Week of Discoveries

Yes!A week of discoveries indeed. Nothing of the sort that would benefit mankind or foster world peace but the kind that surprised me, amused me, entertained me and even made me a bit nostalgic.

Why surprised?...well-
Our campus has not one but at least four libraries that I know of- two general and a couple of specialized ones for the law school, medical school and I think the business school as well. The two general libraries are the ones I visit occasionally. Since most of the published materials are available online through our library's electronic resources, a walk down to the building is not a necessity. Now, this is mainly for my school/ research related readings. For my fiction fix, I normally start by browsing at the local bookstore- Barnes & Noble or Borders and then once I know what I want, I check Amazon.com for the used-but-in-good-condition-book of my choice and put an order. I was doing something similar the other day and on an impulse decided to check if it was available at the campus library. To my unexpected but pleasant surprise, I not only found the book I was looking for, but a whole collection of amazing books by Indian authors writing in English- a genre I am slightly obsessed with. So, along with the book I wanted, I also picked a bunch of other books by Asian writers and I am happy to state that the night stand next to my bed has a delightful little pile of books ready to be read.
Now, you might recall I was also amused and entertained. Naturally by all the books I have been reading.

I had just finished reading a rather interesting (in a crazy sort of way) autobiography of Kamala Das and decided I needed something fun and light to read next. My pick from the “pile” was Almost Single by Advaita Kala. From the reviews, it did not promise to be a book that would tease your intellectual sensibilities but rather tickle all the funny bones in you. Again, not a P G Woodhouse kind of funny, but a Bridget Jones meets Sex in the City kind of funny (well, if you find that sort of stuff funny). It is about single women in their 30s, financially independent, chasing mates and happily ever afters, all set in New Delhi, which could as well have been “New Jersey” if not for the mention of “Karva Chowts” ( a North Indian tradition) , the references to astrologers and their predictions, and the charming but sometimes annoying involvement of extended family members in hitching them up. It was a great way to get entertained without straining your eye muscles too much (a.k.a watching a movie). In short- a desi version of Bridget Jones Diaries with many instances of LOLs!

Once done with Almost Single, I started with Anita Nair's Ladies Coupe but found it somewhat slow and monotonous. The book was immediately set aside and I latched on to Pankaj Mishra's Butter Chicken in Ludhiana! Just from the title, the book promised to be amusing and it was!! I have read The Romantics by the same author and from whatever else he has published I considered him a thoughtful, astute, perceptive, and a bit serious kind of writer, but with a dry sense of humor. With Butter chicken he was still all the above, but it was a different kind of serious. The book is basically about his trip across 20 some small towns in India and his observations are exceptional and written with his usual dry humor, sarcasm, and wit, it makes a delightful and fun read.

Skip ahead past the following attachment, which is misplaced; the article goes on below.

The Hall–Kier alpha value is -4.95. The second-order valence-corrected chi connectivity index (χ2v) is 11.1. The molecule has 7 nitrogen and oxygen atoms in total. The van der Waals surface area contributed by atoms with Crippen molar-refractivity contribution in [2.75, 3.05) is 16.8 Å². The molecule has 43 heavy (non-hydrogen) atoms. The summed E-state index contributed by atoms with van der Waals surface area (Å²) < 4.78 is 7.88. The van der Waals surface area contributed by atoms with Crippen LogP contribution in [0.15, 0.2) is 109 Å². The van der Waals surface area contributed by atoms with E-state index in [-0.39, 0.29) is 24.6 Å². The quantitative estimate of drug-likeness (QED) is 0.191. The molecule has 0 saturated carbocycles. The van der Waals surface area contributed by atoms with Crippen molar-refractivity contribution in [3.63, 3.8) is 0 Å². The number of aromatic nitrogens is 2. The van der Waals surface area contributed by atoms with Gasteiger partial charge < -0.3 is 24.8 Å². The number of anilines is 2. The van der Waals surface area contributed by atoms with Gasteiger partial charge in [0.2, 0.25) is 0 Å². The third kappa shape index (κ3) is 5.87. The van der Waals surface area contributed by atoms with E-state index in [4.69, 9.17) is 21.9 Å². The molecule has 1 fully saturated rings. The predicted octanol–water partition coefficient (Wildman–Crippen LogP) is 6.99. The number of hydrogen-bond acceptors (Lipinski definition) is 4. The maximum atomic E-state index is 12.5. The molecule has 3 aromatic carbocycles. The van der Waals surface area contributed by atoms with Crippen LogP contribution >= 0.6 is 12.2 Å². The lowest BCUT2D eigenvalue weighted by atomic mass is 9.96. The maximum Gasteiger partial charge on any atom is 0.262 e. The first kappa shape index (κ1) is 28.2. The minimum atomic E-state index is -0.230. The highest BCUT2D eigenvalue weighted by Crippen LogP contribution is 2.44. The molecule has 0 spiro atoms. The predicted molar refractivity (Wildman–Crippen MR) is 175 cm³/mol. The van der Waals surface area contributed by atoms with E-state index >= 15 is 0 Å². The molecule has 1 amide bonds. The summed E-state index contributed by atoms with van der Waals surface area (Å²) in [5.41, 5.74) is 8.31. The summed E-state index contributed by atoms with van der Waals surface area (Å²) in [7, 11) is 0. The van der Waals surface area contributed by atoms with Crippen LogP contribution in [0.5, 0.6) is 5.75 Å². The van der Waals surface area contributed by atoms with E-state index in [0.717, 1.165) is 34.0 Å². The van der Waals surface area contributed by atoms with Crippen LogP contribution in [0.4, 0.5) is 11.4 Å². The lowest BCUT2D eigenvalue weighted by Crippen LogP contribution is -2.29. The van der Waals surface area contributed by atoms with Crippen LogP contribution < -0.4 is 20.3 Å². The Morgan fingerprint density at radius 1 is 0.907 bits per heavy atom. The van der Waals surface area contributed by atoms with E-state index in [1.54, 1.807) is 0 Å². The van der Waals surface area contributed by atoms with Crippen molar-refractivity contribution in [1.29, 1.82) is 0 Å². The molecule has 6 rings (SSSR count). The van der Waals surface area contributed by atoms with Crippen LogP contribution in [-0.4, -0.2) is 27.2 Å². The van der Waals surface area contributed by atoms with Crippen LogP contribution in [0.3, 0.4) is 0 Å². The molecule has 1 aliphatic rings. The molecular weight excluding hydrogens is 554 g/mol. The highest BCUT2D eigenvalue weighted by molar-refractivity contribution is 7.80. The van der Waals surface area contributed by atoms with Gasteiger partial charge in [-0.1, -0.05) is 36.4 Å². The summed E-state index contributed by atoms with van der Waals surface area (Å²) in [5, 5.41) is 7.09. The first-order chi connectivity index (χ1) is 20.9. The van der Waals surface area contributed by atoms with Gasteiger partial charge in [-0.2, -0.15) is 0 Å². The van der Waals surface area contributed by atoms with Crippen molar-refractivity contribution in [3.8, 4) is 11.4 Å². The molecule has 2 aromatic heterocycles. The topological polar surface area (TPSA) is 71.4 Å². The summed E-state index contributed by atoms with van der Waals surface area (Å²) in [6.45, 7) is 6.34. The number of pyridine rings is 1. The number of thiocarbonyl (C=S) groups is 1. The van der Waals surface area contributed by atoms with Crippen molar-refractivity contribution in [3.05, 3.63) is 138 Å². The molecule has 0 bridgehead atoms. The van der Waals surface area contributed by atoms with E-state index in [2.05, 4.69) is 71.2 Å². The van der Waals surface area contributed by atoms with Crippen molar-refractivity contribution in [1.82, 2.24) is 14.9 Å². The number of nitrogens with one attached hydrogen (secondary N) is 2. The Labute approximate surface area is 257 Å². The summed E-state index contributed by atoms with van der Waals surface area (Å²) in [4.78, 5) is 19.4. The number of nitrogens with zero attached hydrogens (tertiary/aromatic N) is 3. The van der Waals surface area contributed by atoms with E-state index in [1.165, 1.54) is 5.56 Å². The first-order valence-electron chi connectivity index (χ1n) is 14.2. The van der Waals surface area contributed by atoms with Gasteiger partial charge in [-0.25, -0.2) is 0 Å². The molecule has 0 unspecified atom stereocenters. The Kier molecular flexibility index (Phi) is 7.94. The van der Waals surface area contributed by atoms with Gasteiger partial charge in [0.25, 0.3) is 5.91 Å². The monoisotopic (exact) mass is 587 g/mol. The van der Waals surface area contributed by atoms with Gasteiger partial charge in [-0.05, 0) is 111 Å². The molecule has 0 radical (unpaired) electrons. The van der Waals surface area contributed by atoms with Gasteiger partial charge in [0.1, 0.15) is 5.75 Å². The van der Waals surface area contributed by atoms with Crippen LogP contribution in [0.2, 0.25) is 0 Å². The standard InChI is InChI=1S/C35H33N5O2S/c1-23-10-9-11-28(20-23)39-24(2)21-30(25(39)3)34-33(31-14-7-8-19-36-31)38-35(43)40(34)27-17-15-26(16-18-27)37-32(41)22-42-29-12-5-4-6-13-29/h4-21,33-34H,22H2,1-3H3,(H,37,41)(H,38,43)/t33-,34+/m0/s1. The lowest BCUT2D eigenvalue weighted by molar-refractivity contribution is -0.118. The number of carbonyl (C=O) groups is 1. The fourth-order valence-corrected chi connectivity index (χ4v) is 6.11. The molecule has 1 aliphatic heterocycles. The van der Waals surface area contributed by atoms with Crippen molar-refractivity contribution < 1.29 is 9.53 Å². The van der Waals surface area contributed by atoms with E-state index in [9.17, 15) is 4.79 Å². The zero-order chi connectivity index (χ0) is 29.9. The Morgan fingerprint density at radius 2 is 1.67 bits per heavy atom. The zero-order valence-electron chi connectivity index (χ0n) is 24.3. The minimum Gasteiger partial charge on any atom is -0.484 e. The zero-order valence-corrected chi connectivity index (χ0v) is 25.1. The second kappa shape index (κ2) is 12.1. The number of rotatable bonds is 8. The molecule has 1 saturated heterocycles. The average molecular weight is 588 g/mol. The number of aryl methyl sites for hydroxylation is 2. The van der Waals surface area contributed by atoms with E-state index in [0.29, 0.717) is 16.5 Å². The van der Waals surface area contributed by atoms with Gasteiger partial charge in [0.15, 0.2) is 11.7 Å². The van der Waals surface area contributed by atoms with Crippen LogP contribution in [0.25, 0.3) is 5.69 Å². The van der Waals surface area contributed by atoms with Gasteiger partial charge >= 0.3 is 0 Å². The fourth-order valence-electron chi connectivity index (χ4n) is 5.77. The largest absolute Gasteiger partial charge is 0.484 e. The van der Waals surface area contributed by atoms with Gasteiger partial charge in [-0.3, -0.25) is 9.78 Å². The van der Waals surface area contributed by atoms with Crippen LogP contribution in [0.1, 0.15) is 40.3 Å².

And lastly, what made me nostalgic? Well.. frankly I don’t understand why, what or whom I am nostalgic for but I came across this song and it just had that effect on me. It is an old classic called moonriver. Sweet, sweet lyrics..

Moon River, wider than a mile,
I'm crossing you in style some day.
Oh, dream maker, you heart breaker,
wherever you're going I'm going your way.
Two drifters off to see the world.
There's such a lot of world to see.

We're after the same rainbow's end--
waiting 'round the bend,
my huckleberry friend,
Moon River and me.

The lines in bold perhaps my favorite :)
Enjoy some good music now..

Friday, February 11, 2011

Witnessing a Revolution

Amazing to even type the words revolution in my life time. I mean I always associated it with history..events that happened long time ago where there were wars fought, blood shed and what not.

But here I am, in the middle of my adult life witnessing a revolution, on TV that was apparently triggered off on Facebook! A 21st century revolution indeed! and a revolution that can be best described as fairly peaceful and dignified. I guess to some extent the army should be thanked for, for not going against the people and realizing that it is there to protect the land and its people from "bad forces" not turn against its own folks- unlike what perhaps happened in China or Iran.

When the last public address by the ex-ruler was telecast I thought -'man this guy is something!'.The LA times reported that he and his family is worth 40-70 billion USD! So is he refusing to budge because he wants to amass more wealth?! Cannot be--it was his ego that was refusing to budge. As someone sarcastically commented "only a great dictator can have such delusions of grandeur to think that the country needs him after all this and that the protesters need to stop this silly business and go home". While the Egyptians were engaged in a struggle for freedom and rights, the ex-ruler was engaged in a power struggle. Yesterday while checking twitter I found a tweet by a New York times columnist that said:" Egyptians chanting "Mubarak Go!" and can't he hear? Perhaps he needs hearing aids". lol!